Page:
Multiline template strings that don't break indentation

Salvador de la Puente González salva at unoyunodiez.com
Thu Sep 11 00:16:28 PDT 2014


Hi guys.

Notice we are dealing with literals and I would want to keep the strings as
literal as possible so I think this is a syntax issue as the programmatic
solution like regexp  substitution is always available.

My proposal:
var s = `This is a multiline
string. It keeps literal unless
            ' finding that mark. It
            ' delimit the beginning
            ' of the text and must
            ' be the first one. I mean
            ' this other ' is interpreted
            ' as a quote. The double
            ' quote is valid as well.`;

This is syntax can be automatized by text editors. To avoid ambiguity, the
following is a syntax error:

var s = `This is a syntax error
to have characters before ' but
only for the first`;

To not find a quote mark in a line implies to take the full line literally.

The syntax is quite informative as it points the specific column where
literal start again.

Notice the case you specifically want to write the delimiter is quite rare
and you always can provide:

var s = `Take this
             \' literal`;

You don't need the quotes to be even aligned.

WDYT?
 On 11 Sep 2014 08:37, "李白|字一日" <calidion at gmail.com> wrote:

> I would prefer
>
> var a = `This is a template string.`
>      `Even though each line is indented to keep the`
>      `code neat and tidy, the white space used to indent`
>      `is not in the resulting string` keepindentation`;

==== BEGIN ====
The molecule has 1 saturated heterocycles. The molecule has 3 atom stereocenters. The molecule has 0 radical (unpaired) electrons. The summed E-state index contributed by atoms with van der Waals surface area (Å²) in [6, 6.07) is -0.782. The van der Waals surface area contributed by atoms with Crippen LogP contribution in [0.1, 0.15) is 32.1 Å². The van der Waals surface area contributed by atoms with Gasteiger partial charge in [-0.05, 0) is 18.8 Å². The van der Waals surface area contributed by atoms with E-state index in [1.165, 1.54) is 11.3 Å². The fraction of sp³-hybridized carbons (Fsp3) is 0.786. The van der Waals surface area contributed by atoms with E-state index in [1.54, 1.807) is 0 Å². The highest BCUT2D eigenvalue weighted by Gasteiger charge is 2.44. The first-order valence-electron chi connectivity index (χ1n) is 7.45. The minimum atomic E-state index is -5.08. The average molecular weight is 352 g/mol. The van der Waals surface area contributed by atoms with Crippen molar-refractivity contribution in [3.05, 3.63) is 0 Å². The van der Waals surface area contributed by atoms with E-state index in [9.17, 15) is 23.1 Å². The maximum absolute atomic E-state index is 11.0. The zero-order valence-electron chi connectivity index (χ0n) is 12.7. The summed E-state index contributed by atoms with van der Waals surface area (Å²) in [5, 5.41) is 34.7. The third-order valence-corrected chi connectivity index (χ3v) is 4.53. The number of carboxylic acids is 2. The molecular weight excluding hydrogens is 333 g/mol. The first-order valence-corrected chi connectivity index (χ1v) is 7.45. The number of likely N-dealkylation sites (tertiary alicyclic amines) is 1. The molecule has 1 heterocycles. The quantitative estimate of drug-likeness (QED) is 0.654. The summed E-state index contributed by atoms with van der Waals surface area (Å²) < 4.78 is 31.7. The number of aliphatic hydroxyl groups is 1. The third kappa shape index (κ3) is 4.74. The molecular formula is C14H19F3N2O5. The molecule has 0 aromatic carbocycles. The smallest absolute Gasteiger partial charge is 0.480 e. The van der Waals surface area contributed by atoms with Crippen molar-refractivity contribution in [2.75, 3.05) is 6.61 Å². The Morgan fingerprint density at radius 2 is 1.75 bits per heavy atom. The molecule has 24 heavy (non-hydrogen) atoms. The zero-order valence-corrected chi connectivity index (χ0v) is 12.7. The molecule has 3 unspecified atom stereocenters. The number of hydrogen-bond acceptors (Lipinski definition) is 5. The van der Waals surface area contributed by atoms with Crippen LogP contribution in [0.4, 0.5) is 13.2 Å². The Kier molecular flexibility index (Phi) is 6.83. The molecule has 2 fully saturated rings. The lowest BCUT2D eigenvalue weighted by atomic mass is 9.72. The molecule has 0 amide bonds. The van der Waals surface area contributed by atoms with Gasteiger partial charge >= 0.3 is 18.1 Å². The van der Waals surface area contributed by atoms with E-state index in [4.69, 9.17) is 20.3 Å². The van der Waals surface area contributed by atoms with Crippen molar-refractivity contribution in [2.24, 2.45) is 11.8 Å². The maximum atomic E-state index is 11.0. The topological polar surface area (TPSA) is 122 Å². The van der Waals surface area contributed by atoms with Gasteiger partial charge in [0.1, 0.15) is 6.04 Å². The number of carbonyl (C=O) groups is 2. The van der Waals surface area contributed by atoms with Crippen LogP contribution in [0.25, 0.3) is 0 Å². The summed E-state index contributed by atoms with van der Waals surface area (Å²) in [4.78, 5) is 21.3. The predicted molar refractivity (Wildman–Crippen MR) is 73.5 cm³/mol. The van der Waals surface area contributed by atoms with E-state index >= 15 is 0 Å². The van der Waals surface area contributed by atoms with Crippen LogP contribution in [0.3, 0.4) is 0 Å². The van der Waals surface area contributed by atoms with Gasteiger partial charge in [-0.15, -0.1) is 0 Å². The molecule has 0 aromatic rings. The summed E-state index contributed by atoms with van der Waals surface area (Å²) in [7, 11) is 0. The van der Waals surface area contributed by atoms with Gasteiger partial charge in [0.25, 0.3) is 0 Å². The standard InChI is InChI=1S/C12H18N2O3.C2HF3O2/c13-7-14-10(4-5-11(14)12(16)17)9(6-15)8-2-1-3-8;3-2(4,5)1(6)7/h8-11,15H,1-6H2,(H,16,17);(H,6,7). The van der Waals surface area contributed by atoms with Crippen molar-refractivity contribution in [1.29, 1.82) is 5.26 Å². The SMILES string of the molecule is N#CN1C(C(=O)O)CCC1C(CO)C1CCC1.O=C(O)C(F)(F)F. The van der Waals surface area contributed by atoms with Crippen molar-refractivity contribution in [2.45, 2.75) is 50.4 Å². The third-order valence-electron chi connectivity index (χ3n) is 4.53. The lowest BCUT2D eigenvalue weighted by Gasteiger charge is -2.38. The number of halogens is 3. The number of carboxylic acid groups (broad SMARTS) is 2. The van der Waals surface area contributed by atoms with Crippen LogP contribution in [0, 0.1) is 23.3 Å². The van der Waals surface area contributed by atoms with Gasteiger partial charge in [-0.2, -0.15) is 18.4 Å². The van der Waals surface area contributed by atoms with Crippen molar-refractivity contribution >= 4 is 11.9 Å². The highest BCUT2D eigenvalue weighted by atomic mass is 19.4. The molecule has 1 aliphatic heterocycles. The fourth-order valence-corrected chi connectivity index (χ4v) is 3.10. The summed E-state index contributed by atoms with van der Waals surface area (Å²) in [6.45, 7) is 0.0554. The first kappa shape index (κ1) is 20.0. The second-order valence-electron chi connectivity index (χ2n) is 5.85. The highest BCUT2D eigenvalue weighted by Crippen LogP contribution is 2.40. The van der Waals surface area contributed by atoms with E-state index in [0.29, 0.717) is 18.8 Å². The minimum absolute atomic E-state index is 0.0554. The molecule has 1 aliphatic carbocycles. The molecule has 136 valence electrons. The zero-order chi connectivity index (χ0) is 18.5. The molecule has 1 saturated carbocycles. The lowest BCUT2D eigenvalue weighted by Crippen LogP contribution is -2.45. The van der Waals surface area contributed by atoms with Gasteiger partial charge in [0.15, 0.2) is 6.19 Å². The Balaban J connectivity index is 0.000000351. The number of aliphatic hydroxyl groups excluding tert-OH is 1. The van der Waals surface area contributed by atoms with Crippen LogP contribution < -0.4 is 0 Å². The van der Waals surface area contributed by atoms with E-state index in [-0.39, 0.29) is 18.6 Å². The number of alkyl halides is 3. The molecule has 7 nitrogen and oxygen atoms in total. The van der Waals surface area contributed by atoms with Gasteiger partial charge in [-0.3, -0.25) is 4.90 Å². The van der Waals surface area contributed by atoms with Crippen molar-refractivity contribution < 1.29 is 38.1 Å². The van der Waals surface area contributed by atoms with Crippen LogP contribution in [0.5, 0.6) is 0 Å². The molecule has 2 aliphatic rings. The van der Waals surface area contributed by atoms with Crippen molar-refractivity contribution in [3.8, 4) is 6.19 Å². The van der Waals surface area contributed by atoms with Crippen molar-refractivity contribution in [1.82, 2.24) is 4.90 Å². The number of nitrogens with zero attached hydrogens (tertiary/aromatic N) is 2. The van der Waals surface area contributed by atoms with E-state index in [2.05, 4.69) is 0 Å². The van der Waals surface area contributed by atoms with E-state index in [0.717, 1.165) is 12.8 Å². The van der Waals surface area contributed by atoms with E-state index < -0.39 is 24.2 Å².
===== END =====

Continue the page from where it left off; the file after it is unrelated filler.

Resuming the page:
>
> as a multiple line string,
>
>
> 2014-09-11 13:55 GMT+08:00 Sebastian Zartner <sebastianzartner at gmail.com>:
>
>> On 9 September 2014 16:51, Allen Wirfs-Brock <allen at wirfs-brock.com>
>> wrote:
>>
>>> Well, just for fun
>>>
>>>         const N = "\n";  //maybe we could find evocative unicode name.
>>>         var a = `This is a template string. ${
>>>                N}Even though each line is indented to keep the ${
>>>                N}code neat and tidy, the white space used to indent ${
>>>                N}is not in the resulting string`;
>>>
>>
>> To me this looks still somewhat hacky.
>> Couldn't a simple keyword be added at the the end of a template string?
>> So it would be something like this:
>>
>>         var a = `This is a template string.
>>                  Even though each line is indented to keep the
>>                  code neat and tidy, the white space used to indent
>>                  is not in the resulting string` keepindentation;
>>
>> This would explicitly keep the spaces at the beginning of each line while
>> without the keyword they would be removed. Of course the keyword may also
>> indicate the opposite depending on parsing would be chosen as default.
>> Surely the name for this keyword is not optimal yet and would need to be
>> discussed.
>>
>> Sebastian
>>
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>>
>>
>
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